This freedom possessed by the production house is a similar freedom that all creatives have to accept or turn down work. But this freedom is often overlooked in today’s conversations about religious liberty and creativity. We read of cake bakers and photographers being taken to court over refusing to use their creativity to participate in a same-sex ceremony or an artist who refuses to perform a concert in a certain state based on legislation that violates his or her values. Why is it that so many are completely against an artist using their creative and religious freedom to refuse to participate in a same-sex wedding, but so many celebrate the artist that refuses, on principle, to perform in a state in which there is legislation that goes against their deeply held beliefs?

Scripture teaches us that God created each man and woman in his image (Gen. 1:27) and created us with certain inalienable rights. As creator, God used his creative abilities to create everything and gave us a similar ability to take what he has created and to create things of our own. Our creative abilities are God-given and are designed to be used in glorifying the true and original Creator.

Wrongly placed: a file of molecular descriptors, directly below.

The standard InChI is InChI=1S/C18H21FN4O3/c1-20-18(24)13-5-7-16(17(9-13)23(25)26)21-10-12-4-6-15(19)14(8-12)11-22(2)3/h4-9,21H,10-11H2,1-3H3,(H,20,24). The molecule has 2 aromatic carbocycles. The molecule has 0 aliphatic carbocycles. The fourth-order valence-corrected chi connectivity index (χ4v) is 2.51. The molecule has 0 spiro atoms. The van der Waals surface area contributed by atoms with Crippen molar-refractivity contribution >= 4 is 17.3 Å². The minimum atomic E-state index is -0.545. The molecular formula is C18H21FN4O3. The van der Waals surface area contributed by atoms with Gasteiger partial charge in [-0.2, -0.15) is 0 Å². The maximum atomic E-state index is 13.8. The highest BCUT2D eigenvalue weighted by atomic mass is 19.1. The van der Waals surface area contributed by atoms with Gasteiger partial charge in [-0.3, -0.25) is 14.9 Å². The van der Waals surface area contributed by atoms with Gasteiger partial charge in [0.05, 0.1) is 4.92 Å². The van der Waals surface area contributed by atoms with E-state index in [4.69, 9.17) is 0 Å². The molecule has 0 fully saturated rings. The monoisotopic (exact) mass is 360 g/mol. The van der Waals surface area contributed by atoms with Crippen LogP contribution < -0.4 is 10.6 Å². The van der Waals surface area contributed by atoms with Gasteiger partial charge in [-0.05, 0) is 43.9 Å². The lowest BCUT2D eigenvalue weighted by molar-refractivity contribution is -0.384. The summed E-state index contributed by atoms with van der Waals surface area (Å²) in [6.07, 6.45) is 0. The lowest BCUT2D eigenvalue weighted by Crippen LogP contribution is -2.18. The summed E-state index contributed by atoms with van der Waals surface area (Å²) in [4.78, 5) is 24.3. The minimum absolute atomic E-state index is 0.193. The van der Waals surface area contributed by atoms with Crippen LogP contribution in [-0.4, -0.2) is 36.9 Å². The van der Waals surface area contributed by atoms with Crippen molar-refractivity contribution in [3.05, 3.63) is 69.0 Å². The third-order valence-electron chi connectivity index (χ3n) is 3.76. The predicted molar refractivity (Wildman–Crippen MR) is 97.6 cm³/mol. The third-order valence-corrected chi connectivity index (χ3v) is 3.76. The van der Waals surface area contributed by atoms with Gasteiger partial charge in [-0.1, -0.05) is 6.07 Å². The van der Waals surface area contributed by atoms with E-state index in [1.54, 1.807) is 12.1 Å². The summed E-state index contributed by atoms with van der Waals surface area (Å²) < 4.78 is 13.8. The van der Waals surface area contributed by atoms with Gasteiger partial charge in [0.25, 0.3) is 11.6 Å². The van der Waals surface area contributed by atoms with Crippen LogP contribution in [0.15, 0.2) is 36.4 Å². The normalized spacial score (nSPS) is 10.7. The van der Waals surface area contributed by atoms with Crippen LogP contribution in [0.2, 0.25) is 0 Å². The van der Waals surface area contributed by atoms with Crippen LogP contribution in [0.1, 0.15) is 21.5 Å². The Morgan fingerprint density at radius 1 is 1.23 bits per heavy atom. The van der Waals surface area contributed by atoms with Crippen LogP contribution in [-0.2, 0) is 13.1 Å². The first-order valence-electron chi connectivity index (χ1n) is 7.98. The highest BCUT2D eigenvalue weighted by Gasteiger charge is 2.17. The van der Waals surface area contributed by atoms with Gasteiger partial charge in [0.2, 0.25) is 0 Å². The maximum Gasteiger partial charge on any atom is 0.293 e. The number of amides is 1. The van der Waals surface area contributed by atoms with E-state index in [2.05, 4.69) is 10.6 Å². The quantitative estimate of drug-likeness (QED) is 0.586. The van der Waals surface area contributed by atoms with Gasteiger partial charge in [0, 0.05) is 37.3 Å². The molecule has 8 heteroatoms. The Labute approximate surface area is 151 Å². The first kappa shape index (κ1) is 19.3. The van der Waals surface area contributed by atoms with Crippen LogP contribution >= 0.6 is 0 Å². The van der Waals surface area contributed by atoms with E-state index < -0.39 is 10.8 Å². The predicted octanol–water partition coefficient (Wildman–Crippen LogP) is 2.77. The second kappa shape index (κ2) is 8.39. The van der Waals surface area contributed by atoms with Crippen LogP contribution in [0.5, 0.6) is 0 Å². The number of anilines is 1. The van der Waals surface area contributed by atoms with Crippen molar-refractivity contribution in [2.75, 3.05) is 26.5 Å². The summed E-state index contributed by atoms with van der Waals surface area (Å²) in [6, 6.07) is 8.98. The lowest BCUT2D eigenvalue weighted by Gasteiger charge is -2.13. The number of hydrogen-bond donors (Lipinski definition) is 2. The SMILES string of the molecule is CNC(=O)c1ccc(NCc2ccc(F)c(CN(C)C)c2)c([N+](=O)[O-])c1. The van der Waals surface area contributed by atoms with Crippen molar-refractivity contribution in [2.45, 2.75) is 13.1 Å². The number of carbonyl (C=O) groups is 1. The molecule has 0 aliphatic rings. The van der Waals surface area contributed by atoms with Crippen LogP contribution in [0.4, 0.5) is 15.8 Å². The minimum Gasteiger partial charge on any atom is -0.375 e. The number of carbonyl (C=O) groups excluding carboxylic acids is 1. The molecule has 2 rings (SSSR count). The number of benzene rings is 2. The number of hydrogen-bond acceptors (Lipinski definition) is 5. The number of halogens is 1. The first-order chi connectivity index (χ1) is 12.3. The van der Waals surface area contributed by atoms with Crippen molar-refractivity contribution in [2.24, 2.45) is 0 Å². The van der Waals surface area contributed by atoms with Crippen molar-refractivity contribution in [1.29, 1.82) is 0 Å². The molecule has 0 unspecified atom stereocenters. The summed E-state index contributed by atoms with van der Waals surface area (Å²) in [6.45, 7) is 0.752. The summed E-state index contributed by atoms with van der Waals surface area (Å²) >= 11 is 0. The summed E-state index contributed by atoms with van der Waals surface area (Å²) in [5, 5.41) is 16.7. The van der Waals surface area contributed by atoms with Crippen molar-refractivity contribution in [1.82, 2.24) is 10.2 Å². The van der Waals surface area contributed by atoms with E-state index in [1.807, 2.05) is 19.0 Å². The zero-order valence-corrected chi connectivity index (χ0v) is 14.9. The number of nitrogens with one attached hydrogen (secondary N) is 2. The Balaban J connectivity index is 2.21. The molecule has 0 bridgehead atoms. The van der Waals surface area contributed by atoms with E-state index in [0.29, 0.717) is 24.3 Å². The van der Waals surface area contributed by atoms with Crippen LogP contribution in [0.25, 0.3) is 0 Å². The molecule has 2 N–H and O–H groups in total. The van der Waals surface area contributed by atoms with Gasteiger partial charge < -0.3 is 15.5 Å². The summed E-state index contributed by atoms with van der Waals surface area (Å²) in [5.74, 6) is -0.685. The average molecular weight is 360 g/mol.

Along with these creative gifts, we were also given the ability to worship and a freedom of conscience by which we could choose to glorify and honor God or to glorify and honor ourselves. We know how that choice ended up for mankind (Gen. 3). We chose to glorify and honor ourselves instead of God.

These artistic freedoms granted by God are central to who we are as his creation. All people have dignity and worth. All people have the ability to choose right and wrong. And all people are accountable for their actions and their stewardship of the gifts they have been given.